STREETCAR NAMED DESIRE
by Tennessee Williams
Norman Rothstein Theatre (950 W. 41st Ave.)
$25-$28 + s/c
604-257-0366 or www.festivalboxoffice.com
Chemainus Theatre on Vancouver Island got such a positive response
when they staged Tennessee Williams’ masterpiece late last
summer that they decided to remount it in Vancouver this winter.
The Jewish Community Centre’s Norman Rothstein Theatre—a
nice proscenium space, theatrically under-utililized—provides
the venue. This unique arrangement turns out to be a pretty good
deal for everyone. Streetcar may well be the best play ever written
by an American, and Jeremy Tow’s elegant production certainly
reminds us why.
Streetcar is iconic largely for two reasons. First, Brando’s
Stanley Kowalski established the standard not only for all subsequent
Stanleys but, really, for naturalistic North American male performance
generally. Second, Blanche DuBois is possibly the greatest role
in the American repertoire. The battle between the two characters,
their balance of sympathies and antipathies provides the central
axis of the play. Mediating between them are Stella—wife
and sister—and Mitch, friend and suitor. Williams’ wonderful
prose-poetry and the atmosphere and characters of his working
class New Orleans provide a vivid backdrop, but the play lives
or dies with its four central characters.
This Streetcar belongs, unequivocally, to Blanche. Gina Chiarelli,
an under-appreciated actor until her recent career-making star
turn in the locally shot film See
Grace Fly, plays Blanche in
a familiar vein. Vocally, she sings and swoops and twitters rather
than speaks, in a way that has become conventional in the playing
of this character. The choice seems right. After all, life for
Blanche is a performance. She is playing the woman she would
like people to think she is. The real is too harsh and painful. “I
don’t tell truth,” she admits to Mitch, finally. “I
tell what ought to be truth.” Chiarelli, who bears a passing
resemblance to Meryl Streep, manages, like Streep, to embody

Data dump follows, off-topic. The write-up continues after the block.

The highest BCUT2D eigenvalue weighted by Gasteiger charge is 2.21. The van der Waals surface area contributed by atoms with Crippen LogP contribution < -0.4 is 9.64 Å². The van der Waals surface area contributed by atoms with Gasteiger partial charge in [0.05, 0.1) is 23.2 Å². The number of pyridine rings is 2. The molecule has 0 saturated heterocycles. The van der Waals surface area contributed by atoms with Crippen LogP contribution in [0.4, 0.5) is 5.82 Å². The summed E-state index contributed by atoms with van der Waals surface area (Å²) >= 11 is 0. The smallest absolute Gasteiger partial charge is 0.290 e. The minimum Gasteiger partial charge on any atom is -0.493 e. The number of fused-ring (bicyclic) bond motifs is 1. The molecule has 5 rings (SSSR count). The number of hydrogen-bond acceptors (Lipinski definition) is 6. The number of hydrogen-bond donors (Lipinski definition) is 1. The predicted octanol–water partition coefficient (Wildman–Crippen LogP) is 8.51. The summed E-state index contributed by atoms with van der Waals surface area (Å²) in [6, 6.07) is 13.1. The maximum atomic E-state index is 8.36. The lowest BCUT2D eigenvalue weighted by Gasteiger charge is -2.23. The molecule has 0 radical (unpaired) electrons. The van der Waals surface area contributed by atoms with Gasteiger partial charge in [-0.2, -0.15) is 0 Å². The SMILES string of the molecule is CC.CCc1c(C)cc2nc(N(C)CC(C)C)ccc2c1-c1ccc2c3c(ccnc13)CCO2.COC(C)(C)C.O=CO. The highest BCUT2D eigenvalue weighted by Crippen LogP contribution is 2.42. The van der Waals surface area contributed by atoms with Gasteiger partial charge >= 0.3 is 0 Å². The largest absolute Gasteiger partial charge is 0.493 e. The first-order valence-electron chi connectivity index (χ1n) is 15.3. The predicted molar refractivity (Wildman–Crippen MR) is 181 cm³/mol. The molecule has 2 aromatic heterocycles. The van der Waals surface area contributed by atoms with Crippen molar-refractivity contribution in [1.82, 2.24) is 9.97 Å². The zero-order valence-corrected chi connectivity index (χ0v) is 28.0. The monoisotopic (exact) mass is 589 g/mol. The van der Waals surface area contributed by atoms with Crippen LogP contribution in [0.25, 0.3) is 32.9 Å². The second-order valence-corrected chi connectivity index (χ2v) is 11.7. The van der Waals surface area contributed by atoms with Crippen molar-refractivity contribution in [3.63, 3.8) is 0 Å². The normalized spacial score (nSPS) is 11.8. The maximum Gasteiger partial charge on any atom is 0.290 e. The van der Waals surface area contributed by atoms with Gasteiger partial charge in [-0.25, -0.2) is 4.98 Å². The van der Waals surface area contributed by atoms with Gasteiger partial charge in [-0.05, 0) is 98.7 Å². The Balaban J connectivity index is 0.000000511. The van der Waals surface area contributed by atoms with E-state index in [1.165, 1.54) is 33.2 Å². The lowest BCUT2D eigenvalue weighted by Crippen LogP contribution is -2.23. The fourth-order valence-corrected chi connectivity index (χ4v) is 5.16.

the character’s eccentricities rather than just act them.
Her Blanche’s nerves really do seem shot whenever she jumps
at a loud noise. Physically, she moves through the world with
her hands out in front of her as though she were clearing away
thick spider webs. She’s trapped, like some oversized hummingbird.
Blanche’s vulnerability and the inevitability of her fate
bring her as near to true tragedy as anyone in the modern theatre.
Chiarelli’s moving performance does justice to this exquisite
Lucia Frangione’s earthy Stella beautifully complements
Chiarelli’s airy Blanche. Even her voice is pitched below
her sister’s so their dialogues suggest the familial harmony
underlying and conflicting with their new situations in life.
There’s real love between these sisters, and Frangione
makes us feel Stella’s pain when she has to choose between
Stanley and Blanche. Her reconciliations with Stanley are genuinely
steamy. For Williams, the Life Force in the play resides in their
sexual connection. Ultimately, it’s no contest—Blanche
can never really compete. Her one possible chance is Mitch, often
played as stolid and thick, if good-hearted. Craig March is the
sweetest, cutest Mitch I’ve yet seen, and it works beautifully.
He’s such an attractive guy that, when he learns the “truth” about
Blanche, his pain and hers and ours is that much more powerful.
The wild card in this pack is Craig Erickson’s Stanley,
in some ways the most original performance in the show. Though
well built, Erickson is physically slighter and looks younger
than a lot of Stanleys. Utterly unlike Brando, he plays the character
as a Southern cracker, a redneck boy with bad posture and a voice
that might still be changing. Although he doesn’t overwhelm
Blanche physically—he’s hardly the menacing “ape” she
describes—his threats seem real enough. He is definitely
scary. He reminded me of the young men in those pictures of screaming
Deep South locals during the 1950s and early ‘60s, the
kind you could imagine murdering civil rights workers or bombing
a Black church. Even with his vicious streak and without the
command Stanley usually has, Erickson manages to make Stella’s
repeated choice of him understandable, if no less horrifying.
The other six actors do fine work as well on Carole Klemm’s
perhaps slightly too attractive pink-tinged set. Overall, a very
strong production of a truly great play.